Whenever we post a story about a new hybrid that is coming
to the market, there are usually the inevitable comments from readers claiming
are poor interim solution for manufacturers. They argue that using a
turbodiesel engine, 1) would result in higher fuel economy than its gasoline
counterpart, 2) would be cheaper than using a hybrid powertrain, and 3)
wouldn't require costly electric motors and heavy batteries.
If the latest
report coming out of GM Inside News
(GMI) is to be believed, it appears
that General Motors is looking to bring a turbodiesel engine to its all-new
Chevrolet Cruze compact sedan for the 2013 model year instead of a fully-fledged hybrid model. The Cruze already gets decent fuel economy from its 1.4-liter
turbocharged four-cylinder engine (24 mpg city, 36 mpg highway). Stepping up to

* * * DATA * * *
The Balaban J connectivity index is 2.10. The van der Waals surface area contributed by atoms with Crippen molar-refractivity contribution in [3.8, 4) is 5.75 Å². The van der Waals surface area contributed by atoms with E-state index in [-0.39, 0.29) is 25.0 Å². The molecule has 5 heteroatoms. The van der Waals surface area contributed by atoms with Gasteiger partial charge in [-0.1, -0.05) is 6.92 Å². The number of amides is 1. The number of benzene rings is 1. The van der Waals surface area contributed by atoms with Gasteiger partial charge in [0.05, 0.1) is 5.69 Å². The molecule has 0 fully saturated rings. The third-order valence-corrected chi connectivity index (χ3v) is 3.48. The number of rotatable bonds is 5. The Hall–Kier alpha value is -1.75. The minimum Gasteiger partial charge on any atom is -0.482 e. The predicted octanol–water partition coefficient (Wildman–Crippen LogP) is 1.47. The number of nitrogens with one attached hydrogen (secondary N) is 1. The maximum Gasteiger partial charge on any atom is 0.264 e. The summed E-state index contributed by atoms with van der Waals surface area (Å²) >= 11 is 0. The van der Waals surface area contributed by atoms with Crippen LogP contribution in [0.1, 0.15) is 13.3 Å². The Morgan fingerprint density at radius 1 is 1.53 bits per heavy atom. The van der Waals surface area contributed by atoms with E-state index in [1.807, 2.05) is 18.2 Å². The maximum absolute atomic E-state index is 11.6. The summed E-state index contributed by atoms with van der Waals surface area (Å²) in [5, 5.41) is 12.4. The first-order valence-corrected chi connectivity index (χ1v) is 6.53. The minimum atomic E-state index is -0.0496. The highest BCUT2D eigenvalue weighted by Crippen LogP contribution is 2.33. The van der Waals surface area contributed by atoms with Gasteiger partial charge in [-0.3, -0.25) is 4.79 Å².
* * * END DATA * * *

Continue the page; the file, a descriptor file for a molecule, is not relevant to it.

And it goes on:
Eco boosts fuel economy ratings to 28/42 city/highway.
GMI's sources at
the Lordstown, Ohio assembly plant say that the 2.0-liter diesel engine will go
into production next year. The current 2.0-liter turbodiesel engine used in
global variants of the Cruze produces 147hp at 4,000 rpm and 235 lb-ft at 2,000
A turbodiesel Cruze would have to get significantly higher
combined fuel economy than the existing Cruze models (28 mpg combined for LT,
2LT, LTZ; 33 mpg combined for the Eco) to make it worthwhile for potential
customers to make up for the cost differential
between gasoline and diesel fuel. Currently, U.S. gasoline prices average
$3.14/gallon while diesel prices average $3.53/gallon.